Commercial firms see more, connected, sensor-rich devices – from delivery trucks to store shelves – as a way to improve business intelligence, productivity and competitiveness, said Ross Mason, the co-founder of the firm MuleSoft. A growing population of cloud-based platforms, APIs (application program interfaces) and other development tools help them create applications that manage and collect data from remotely deployed devices. “Security starts at the API layer,” said Mason, “but is that API security enough?”

Identity is another huge obstacle for companies that wish to play in the Internet of Things field, noted Justine Bone, the Chief Information Security Officer at the firm Hoyos Labs. “You’re talking about a population of billions of devices,” Bone observed. In the near future, provisioning and de-provisioning IoT devices will be a growing challenge (Greene talked about the chore of manually deleting all his personal data from his car prior to delivering it to its new owner).

Beyond that, identifying the individual or individuals associated with specific devices or even pieces of infrastructure very challenging for companies, many of which already struggle to manage identities on a much smaller scale. Public key infrastructure (PKI) and much wider use of encryption will be needed to make sure that devices that are attempting to engage with other devices or infrastructure are sanctioned to do so, and that those controlling elements of the connected world are privileged to do so.

The consensus among security experts is that Internet of Things technologies are not yet posing acute security problem for most organizations. The Verizon Data Breach report concluded that IoT technologies are not an imminent risk for enterprise security.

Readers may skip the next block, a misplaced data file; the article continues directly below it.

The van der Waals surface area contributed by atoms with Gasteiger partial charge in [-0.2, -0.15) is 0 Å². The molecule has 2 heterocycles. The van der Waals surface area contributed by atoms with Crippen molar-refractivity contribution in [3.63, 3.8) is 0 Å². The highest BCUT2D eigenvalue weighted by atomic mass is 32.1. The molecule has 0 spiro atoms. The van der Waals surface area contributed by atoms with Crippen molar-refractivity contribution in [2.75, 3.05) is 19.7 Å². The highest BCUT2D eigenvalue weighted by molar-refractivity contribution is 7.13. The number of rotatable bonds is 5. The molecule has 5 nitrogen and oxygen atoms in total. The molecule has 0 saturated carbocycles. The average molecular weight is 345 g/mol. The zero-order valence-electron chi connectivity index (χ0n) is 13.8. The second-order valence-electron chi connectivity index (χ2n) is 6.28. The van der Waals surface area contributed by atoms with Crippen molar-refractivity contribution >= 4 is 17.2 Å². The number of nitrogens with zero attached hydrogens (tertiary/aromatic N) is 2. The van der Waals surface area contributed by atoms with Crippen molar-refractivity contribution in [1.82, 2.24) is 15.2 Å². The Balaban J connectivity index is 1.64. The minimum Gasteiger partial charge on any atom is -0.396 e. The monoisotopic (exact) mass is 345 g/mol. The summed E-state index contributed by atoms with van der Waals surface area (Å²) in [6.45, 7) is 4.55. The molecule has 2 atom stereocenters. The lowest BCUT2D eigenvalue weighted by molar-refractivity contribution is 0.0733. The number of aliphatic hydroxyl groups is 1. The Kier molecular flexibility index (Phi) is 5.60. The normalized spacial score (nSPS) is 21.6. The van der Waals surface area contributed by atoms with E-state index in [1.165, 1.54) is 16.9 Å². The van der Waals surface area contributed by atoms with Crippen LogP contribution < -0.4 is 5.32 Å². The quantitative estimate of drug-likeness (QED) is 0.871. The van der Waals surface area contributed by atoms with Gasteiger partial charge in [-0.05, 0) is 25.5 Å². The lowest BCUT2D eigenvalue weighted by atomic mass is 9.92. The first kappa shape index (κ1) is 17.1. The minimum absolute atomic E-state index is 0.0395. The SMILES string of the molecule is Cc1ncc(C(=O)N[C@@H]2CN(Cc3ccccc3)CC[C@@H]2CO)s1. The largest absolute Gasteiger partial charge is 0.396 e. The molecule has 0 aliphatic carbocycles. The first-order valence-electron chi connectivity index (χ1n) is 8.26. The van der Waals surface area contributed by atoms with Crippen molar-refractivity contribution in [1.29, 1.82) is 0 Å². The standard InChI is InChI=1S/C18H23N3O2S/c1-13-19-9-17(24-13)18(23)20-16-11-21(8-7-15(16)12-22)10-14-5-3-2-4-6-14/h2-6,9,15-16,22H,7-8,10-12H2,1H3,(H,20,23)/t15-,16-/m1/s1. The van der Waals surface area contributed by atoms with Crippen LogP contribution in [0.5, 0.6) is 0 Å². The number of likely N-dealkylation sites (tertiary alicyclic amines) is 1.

Compared to bread and butter online threats like phishing e-mails, web application attacks and malicious software infections, threats from connected devices are an asterisk – almost entirely “proof of concept,” Verizon said in its annual threat report. “Despite the rhetoric in the news about Internet of Things (IoT) device security, no widely known IoT device breaches have hit the popular media,” the company said.


  1. There are some very tangible things that we can do right now that move us a long way towards securing the Internet of Things. Our mantra needs to be:
    o Harden the Devices
    o Secure the Comms
    o Monitor & Manage

    I can’t say to what extent it future-proof’s the IoT, but it certainly makes it more possible. At the very least folks developing things for IoT have to, as a MINIMUM, provide devices with

    o immutable HW ID (which is why Intel Security announced enabling 3rd-party chipmakers on EPID ISO/IEC/TCG DAA, privacy preserving, authentication IDs last year)
    o secure boot
    o whitelisting

    It makes a quantum leap in making the IoT more secure.

    As I discussed in the afternoon at the IoT Stream Conference, when you apply all 3 parts of the mantra, you get the results we’ve seen with the Smart Grid testbed in Texas (running since Dec ’13). The monitoring and management detected the zero-day Heartbleed activity immediately and allowed mitigation to be put in place, distributed to the entire testbed, within an hour. If we can protect critical infrastructure, we can protect the IoT

  2. Hey- awesome comments, IoTSecGuy. Let’s not repeat the mistakes of the past with IoT!